This Week's 5 Smartest Stock Moves
If you're feeling good about the market, you're not alone. Take my hand as we go over some of this week's more uplifting headlines.
1. Saluting the General, again
General Motors (NYS: GM) is finally getting in touch with technology that consumers want.
Last week I applauded the automaker for teaming up with RelayRides to make the peer-to-peer carsharing service easier for GM vehicle owners to use with its OnStar system.
Now GM is catching up to its competitors when it comes to infotainment. The auto giant's Cadillac line unveiled CUE -- short for Cadillac User Experience -- this week, fueled by an eight-inch multi-touch screen that provides smartphone owners with satellite weather reports, 3-D mapping, and seamless access to Pandora (NYS: P) .
Oh, it also raises the bar by doubling as an actual Internet browser.
CUE will roll out in select Caddy models starting next year. Make sure you keep your eyes on the road while you check those fantasy football scores.
2. Leading the charge
GM isn't just tweaking dashboard entertainment systems. The bailed-out automaker is also innovating under the hood.
Shares of A123 Systems (NAS: AONE) got a charge when it was revealed that it will provide the battery packs for GM's Chevy Spark EV. The electric car won't hit the road for another two years, but A123 investors have no choice but to be patient. The company is losing money on its lithium ion battery packs now, but revenue is going to seriously ramp up in the coming years.
3. Big numbers for Big G
Google (NAS: GOOG) posted blowout quarterly results last night.
Adjusted earnings climbed 27% to $9.72 a share, as revenue before traffic acquisition costs soared 37% to $7.51 billion. Wall Street was only banking on a profit of $8.74 a share on $7.21 billion in revenue.
Everything seems to be going right at Google, as paid clicks rose 28% with advertisers willing to pay 5% more per lead. Even social networking -- something that Google has fumbled in the past -- is working at Big G. Google has only been live for a couple of months, but it's already up to 40 million registered users.
The move to separate its DVD and streaming services was never popular with subscribers, and understandably so. Netflix still has more atoning to do before couch potatoes trust CEO Reed Hastings again. However, this was at least one step in the right direction.
Another step in the atonement process is to beef up its streaming service, making something that was included at no additional cost to DVD subscribers until last month worth paying for. Signing an exclusive streaming deal with The CW yesterday was a good move in that direction.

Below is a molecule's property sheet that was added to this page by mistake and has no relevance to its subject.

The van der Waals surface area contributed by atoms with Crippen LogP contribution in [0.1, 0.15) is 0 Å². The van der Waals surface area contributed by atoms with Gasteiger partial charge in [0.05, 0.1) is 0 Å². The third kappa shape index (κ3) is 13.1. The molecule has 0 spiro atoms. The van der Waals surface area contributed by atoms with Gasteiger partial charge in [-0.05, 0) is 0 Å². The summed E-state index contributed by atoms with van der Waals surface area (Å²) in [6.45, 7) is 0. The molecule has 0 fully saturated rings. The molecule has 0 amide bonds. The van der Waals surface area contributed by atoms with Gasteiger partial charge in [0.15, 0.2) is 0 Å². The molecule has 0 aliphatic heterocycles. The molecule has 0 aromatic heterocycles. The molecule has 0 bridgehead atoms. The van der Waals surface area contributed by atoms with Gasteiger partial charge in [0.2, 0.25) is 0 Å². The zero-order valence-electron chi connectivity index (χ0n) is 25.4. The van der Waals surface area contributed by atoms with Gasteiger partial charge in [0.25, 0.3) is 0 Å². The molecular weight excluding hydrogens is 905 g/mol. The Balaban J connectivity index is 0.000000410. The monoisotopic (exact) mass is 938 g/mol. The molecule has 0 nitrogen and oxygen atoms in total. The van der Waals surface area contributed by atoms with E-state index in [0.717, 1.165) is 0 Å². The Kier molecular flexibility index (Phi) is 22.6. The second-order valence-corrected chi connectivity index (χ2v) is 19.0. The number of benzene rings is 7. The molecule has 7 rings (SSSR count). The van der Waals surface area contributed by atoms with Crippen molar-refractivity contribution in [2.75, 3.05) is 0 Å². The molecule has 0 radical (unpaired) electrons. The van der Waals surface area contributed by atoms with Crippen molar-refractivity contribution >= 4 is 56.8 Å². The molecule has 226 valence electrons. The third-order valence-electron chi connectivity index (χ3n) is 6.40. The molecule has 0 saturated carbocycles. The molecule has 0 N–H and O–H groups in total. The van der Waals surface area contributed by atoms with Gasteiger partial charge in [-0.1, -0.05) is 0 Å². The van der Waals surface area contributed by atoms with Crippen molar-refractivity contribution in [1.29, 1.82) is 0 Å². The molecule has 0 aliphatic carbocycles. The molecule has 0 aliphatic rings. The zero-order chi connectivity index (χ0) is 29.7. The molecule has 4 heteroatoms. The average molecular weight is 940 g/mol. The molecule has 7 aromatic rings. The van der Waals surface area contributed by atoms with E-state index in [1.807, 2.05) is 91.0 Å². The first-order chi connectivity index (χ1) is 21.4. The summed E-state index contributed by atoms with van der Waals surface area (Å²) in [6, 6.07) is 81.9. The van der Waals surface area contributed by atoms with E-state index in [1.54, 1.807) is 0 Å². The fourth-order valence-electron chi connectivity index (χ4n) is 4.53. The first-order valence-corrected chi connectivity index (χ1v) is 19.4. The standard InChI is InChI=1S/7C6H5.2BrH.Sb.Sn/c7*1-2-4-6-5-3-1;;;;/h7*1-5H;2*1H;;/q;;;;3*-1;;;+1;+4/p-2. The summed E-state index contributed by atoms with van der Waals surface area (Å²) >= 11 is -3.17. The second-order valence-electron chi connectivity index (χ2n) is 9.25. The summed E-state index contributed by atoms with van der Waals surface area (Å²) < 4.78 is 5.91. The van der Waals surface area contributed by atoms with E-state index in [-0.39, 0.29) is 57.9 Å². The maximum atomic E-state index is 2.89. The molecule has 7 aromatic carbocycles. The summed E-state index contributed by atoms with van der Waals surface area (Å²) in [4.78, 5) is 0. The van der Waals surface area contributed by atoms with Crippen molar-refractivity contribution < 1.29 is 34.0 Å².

5. It's Comcastic!
Multiplex owners finally knocked some sense into Comcast (NAS: CMCSA) (NAS: CMCSK) . The cable provider was planning to offer Tower Heist on pay-per-view 21 days after its box office debut -- but at a whopping $60 a pop.
Several theater chains threatened to boycott the Eddie Murphy flick if Comcast stuck to its plan, and the cable giant blinked. Comcast will no longer test these super-premium rentals next month.
It was a bad idea from the start. It took a boycott threat -- and not sound business sense -- to lead Comcast into doing the right thing, but the world isn't ready for $60 video rentals just weeks into a theatrical run.
If you want to see if these companies continue to do the smart thing, track them through My Watchlist.
- AddNetflixto My Watchlist.
- AddGoogleto My Watchlist.
- AddGeneral Motorsto My Watchlist.
- AddComcastto My Watchlist.
- AddA123 Systemsto My Watchlist.
At the time this article was published The Motley Fool owns shares of Google.Motley Fool newsletter serviceshave recommended buying shares of Google, Netflix, and General Motors; and creating a bear put spread position in Netflix. Try any of our Foolish newsletter servicesfree for 30 days. We Fools may not all hold the same opinions, but we all believe thatconsidering a diverse range of insightsmakes us better investors. The Motley Fool has adisclosure policy.Longtime Fool contributorRick Munarrizcalls them as he sees them. He does not own shares in any of the stocks in this story, except for Netflix. Rick is also part of theRule Breakersnewsletter research team, seeking out tomorrow's ultimate growth stocks a day early.